By Matt Trueman, reporter, The New York Times
In the wake of the May terrorist attack at Manchester Arena, which killed 23 people, including the attacker, the space outside the nearby Royal Exchange Theater became a site of public mourning. St. Ann’s Square slowly filled with flowers and other tributes – soft toys, football jerseys, balloons — covering an area the size of a swimming pool. Every day for three weeks, the theater’s staff walked past on their way to work.
At the time, the artistic director Sarah Frankcom was facing a gap in her autumn schedule, the result of a leading actor’s clashing commitments. One play kept coming to mind: Thornton Wilder’s “Our Town.” An all-American classic, Wilder’s 1938 portrait of small-town life at the turn of the century nonetheless seemed to Ms. Frankcom to chime with the atmosphere in Manchester at that moment.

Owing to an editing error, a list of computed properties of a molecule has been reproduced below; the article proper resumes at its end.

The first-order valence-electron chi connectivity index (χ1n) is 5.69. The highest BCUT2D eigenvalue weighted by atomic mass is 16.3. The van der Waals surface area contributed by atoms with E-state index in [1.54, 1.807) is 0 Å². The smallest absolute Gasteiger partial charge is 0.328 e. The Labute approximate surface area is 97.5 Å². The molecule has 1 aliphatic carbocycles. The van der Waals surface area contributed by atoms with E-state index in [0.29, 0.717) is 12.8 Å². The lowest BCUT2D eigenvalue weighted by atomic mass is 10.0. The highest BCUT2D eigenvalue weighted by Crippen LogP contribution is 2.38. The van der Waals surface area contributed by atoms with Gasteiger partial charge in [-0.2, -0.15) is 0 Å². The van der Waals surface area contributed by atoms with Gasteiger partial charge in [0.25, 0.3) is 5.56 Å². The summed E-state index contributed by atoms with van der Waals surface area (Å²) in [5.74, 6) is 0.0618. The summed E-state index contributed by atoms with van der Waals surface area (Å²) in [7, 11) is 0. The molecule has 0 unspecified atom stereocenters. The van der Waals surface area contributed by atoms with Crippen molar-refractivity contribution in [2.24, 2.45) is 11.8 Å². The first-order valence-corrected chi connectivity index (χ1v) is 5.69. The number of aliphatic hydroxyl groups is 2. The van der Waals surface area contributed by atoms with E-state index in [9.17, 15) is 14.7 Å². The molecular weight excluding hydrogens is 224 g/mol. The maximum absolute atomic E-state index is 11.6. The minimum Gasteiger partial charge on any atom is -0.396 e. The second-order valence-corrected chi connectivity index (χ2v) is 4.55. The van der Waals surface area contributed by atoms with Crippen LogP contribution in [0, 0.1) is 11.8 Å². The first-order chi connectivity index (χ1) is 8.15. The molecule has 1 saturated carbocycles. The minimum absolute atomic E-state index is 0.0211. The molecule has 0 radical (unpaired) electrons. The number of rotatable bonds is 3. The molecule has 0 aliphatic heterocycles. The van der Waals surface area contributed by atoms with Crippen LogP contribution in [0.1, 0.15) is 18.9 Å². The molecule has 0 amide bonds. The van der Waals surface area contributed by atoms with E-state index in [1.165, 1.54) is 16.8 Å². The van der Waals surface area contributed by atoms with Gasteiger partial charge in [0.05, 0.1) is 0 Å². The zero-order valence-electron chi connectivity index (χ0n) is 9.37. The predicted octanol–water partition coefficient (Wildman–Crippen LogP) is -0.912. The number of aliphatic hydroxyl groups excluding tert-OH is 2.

“All over town, there was a real sense that people were meeting each other in simple, everyday actions,” she recalled. The scene in St. Ann’s Square was a case in point. “We suddenly all went, ‘Oh, that’s why we have town squares, isn’t it?’ It wasn’t about looking at flowers, but about needing to be together.”Button Text